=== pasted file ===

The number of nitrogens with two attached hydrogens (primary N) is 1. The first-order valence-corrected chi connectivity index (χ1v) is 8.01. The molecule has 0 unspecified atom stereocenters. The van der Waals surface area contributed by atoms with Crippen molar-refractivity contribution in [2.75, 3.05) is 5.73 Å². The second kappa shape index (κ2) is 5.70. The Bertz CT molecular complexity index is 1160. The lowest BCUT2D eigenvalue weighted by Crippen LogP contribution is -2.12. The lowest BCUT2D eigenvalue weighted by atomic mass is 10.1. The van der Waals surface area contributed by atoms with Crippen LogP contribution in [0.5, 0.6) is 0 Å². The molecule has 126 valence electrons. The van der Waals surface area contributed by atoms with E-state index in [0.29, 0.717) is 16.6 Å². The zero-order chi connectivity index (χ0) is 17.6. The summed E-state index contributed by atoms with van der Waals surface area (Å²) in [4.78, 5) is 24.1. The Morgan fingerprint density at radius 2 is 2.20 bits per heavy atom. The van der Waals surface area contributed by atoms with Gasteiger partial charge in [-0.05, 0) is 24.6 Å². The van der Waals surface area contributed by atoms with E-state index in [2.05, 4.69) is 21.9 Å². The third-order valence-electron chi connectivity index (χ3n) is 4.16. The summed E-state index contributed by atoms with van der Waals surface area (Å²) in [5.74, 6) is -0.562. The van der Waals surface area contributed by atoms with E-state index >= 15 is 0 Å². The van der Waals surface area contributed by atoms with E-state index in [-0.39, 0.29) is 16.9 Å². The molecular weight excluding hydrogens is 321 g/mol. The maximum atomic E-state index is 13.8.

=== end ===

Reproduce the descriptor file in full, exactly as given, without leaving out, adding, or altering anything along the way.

The number of nitrogens with two attached hydrogens (primary N) is 1. The first-order valence-corrected chi connectivity index (χ1v) is 8.01. The molecule has 0 unspecified atom stereocenters. The van der Waals surface area contributed by atoms with Crippen molar-refractivity contribution in [2.75, 3.05) is 5.73 Å². The second kappa shape index (κ2) is 5.70. The Bertz CT molecular complexity index is 1160. The lowest BCUT2D eigenvalue weighted by Crippen LogP contribution is -2.12. The lowest BCUT2D eigenvalue weighted by atomic mass is 10.1. The van der Waals surface area contributed by atoms with Crippen LogP contribution in [0.5, 0.6) is 0 Å². The molecule has 126 valence electrons. The van der Waals surface area contributed by atoms with E-state index in [0.29, 0.717) is 16.6 Å². The zero-order chi connectivity index (χ0) is 17.6. The summed E-state index contributed by atoms with van der Waals surface area (Å²) in [4.78, 5) is 24.1. The Morgan fingerprint density at radius 2 is 2.20 bits per heavy atom. The van der Waals surface area contributed by atoms with Gasteiger partial charge in [-0.05, 0) is 24.6 Å². The van der Waals surface area contributed by atoms with E-state index in [2.05, 4.69) is 21.9 Å². The third-order valence-electron chi connectivity index (χ3n) is 4.16. The summed E-state index contributed by atoms with van der Waals surface area (Å²) in [5.74, 6) is -0.562. The van der Waals surface area contributed by atoms with E-state index >= 15 is 0 Å². The van der Waals surface area contributed by atoms with E-state index in [-0.39, 0.29) is 16.9 Å². The molecular weight excluding hydrogens is 321 g/mol. The maximum atomic E-state index is 13.8.